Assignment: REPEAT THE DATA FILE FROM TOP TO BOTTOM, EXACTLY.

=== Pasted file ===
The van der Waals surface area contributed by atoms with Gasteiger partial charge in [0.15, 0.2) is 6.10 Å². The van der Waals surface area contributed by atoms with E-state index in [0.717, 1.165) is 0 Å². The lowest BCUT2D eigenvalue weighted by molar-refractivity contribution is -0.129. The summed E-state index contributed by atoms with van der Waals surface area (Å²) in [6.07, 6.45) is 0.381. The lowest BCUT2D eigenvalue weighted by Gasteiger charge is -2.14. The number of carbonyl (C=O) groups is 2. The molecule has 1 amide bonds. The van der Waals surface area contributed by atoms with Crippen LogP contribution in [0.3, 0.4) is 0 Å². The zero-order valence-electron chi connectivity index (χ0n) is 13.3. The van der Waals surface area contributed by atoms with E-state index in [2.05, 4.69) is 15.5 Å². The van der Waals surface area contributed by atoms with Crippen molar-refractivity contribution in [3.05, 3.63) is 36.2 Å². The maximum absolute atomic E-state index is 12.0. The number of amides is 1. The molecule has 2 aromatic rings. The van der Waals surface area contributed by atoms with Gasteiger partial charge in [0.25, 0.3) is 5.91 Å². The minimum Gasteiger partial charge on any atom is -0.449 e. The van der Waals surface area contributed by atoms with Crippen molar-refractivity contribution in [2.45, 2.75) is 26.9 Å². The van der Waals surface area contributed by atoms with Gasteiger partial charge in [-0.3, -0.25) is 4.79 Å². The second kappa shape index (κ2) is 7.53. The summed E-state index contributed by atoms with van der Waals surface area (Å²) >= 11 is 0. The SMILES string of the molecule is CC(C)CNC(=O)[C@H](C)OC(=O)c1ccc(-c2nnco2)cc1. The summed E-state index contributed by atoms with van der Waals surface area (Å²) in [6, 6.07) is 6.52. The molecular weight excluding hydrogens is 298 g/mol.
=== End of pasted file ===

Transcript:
The van der Waals surface area contributed by atoms with Gasteiger partial charge in [0.15, 0.2) is 6.10 Å². The van der Waals surface area contributed by atoms with E-state index in [0.717, 1.165) is 0 Å². The lowest BCUT2D eigenvalue weighted by molar-refractivity contribution is -0.129. The summed E-state index contributed by atoms with van der Waals surface area (Å²) in [6.07, 6.45) is 0.381. The lowest BCUT2D eigenvalue weighted by Gasteiger charge is -2.14. The number of carbonyl (C=O) groups is 2. The molecule has 1 amide bonds. The van der Waals surface area contributed by atoms with Crippen LogP contribution in [0.3, 0.4) is 0 Å². The zero-order valence-electron chi connectivity index (χ0n) is 13.3. The van der Waals surface area contributed by atoms with E-state index in [2.05, 4.69) is 15.5 Å². The van der Waals surface area contributed by atoms with Crippen molar-refractivity contribution in [3.05, 3.63) is 36.2 Å². The maximum absolute atomic E-state index is 12.0. The number of amides is 1. The molecule has 2 aromatic rings. The van der Waals surface area contributed by atoms with Gasteiger partial charge in [0.25, 0.3) is 5.91 Å². The minimum Gasteiger partial charge on any atom is -0.449 e. The van der Waals surface area contributed by atoms with Crippen molar-refractivity contribution in [2.45, 2.75) is 26.9 Å². The van der Waals surface area contributed by atoms with Gasteiger partial charge in [-0.3, -0.25) is 4.79 Å². The second kappa shape index (κ2) is 7.53. The summed E-state index contributed by atoms with van der Waals surface area (Å²) >= 11 is 0. The SMILES string of the molecule is CC(C)CNC(=O)[C@H](C)OC(=O)c1ccc(-c2nnco2)cc1. The summed E-state index contributed by atoms with van der Waals surface area (Å²) in [6, 6.07) is 6.52. The molecular weight excluding hydrogens is 298 g/mol.